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Brain Topogr. 2009 Jun;22(1):7-12. doi: 10.1007/s10548-009-0079-4. Epub 2009 Feb 12.

Electromyogenic artifacts and electroencephalographic inferences.

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Laboratory for Affective Neuroscience and Waisman Laboratory for Brain Imaging and Behavior, University of Wisconsin, W.J. Brogden Hall, 1202 West Johnson Street, Madison, WI 53706, USA.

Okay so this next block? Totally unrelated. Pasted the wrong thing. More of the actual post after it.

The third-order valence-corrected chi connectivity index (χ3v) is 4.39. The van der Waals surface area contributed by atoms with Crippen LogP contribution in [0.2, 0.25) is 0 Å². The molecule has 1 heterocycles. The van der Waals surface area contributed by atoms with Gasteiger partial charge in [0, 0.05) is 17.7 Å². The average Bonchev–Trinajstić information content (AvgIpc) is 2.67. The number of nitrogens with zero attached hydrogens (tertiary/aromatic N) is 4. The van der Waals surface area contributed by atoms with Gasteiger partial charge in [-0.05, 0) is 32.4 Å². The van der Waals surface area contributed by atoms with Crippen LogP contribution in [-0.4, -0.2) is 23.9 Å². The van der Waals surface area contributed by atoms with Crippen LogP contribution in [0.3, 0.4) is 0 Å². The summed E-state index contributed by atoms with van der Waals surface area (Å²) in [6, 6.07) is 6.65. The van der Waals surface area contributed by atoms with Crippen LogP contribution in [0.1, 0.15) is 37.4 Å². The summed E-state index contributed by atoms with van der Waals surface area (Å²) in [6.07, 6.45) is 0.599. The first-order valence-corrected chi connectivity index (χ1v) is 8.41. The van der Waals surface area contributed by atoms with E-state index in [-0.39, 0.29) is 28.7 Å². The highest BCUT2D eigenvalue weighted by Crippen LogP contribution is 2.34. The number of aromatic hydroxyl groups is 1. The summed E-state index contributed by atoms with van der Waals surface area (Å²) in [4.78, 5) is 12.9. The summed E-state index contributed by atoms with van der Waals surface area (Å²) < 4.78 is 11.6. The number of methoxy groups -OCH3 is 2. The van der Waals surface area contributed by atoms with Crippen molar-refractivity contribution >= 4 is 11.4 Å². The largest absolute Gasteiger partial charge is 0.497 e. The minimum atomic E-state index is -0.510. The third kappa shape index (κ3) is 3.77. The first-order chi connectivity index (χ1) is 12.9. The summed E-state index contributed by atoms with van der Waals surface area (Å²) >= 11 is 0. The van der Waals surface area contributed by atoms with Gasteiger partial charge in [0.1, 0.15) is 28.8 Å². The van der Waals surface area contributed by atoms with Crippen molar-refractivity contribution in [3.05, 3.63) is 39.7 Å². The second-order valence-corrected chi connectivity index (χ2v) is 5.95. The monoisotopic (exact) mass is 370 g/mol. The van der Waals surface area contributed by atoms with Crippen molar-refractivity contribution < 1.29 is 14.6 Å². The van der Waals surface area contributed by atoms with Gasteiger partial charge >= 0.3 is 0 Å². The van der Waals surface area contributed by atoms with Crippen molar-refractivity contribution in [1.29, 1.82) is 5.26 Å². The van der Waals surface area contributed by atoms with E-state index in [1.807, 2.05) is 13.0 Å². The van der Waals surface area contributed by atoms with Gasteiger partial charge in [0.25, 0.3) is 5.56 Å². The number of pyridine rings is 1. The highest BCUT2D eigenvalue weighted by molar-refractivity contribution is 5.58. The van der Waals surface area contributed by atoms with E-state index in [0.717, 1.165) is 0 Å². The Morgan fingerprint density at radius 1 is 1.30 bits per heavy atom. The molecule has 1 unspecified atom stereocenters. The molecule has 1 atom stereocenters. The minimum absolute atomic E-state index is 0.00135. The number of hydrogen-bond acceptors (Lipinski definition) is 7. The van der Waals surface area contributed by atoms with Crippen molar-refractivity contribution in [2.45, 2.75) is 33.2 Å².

Muscle or electromyogenic (EMG) artifact poses a serious risk to inferential validity for any electroencephalography (EEG) investigation in the frequency-domain owing to its high amplitude, broad spectrum, and sensitivity to psychological processes of interest. Even weak EMG is detectable across the scalp in frequencies as low as the alpha band. Given these hazards, there is substantial interest in developing EMG correction tools. Unfortunately, most published techniques are subjected to only modest validation attempts, rendering their utility questionable. We review recent work by our laboratory quantitatively investigating the validity of two popular EMG correction techniques, one using the general linear model (GLM), the other using temporal independent component analysis (ICA). We show that intra-individual GLM-based methods represent a sensitive and specific tool for correcting on-going or induced, but not evoked (phase-locked) or source-localized, spectral changes. Preliminary work with ICA shows that it may not represent a panacea for EMG contamination, although further scrutiny is strongly warranted. We conclude by describing emerging methodological trends in this area that are likely to have substantial benefits for basic and applied EEG research.

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